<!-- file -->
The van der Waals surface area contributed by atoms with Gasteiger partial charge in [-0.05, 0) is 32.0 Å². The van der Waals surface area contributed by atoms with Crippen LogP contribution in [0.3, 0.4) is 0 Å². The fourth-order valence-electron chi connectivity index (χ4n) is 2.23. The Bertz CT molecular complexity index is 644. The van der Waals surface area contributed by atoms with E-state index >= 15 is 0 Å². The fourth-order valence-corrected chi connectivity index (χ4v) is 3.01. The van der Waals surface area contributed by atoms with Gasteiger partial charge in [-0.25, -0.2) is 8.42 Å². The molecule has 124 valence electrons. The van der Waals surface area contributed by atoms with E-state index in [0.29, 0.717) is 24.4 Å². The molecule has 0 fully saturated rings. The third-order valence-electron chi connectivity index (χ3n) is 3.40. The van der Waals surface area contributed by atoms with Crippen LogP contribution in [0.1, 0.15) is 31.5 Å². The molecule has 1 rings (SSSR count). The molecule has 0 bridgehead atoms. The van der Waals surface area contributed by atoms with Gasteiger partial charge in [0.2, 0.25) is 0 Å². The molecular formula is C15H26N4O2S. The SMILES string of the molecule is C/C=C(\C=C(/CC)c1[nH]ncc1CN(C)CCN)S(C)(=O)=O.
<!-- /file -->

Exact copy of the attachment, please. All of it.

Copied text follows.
The van der Waals surface area contributed by atoms with Gasteiger partial charge in [-0.05, 0) is 32.0 Å². The van der Waals surface area contributed by atoms with Crippen LogP contribution in [0.3, 0.4) is 0 Å². The fourth-order valence-electron chi connectivity index (χ4n) is 2.23. The Bertz CT molecular complexity index is 644. The van der Waals surface area contributed by atoms with E-state index >= 15 is 0 Å². The fourth-order valence-corrected chi connectivity index (χ4v) is 3.01. The van der Waals surface area contributed by atoms with Gasteiger partial charge in [-0.25, -0.2) is 8.42 Å². The molecule has 124 valence electrons. The van der Waals surface area contributed by atoms with E-state index in [0.29, 0.717) is 24.4 Å². The molecule has 0 fully saturated rings. The third-order valence-electron chi connectivity index (χ3n) is 3.40. The van der Waals surface area contributed by atoms with Crippen LogP contribution in [0.1, 0.15) is 31.5 Å². The molecule has 1 rings (SSSR count). The molecule has 0 bridgehead atoms. The van der Waals surface area contributed by atoms with Gasteiger partial charge in [0.2, 0.25) is 0 Å². The molecular formula is C15H26N4O2S. The SMILES string of the molecule is C/C=C(\C=C(/CC)c1[nH]ncc1CN(C)CCN)S(C)(=O)=O.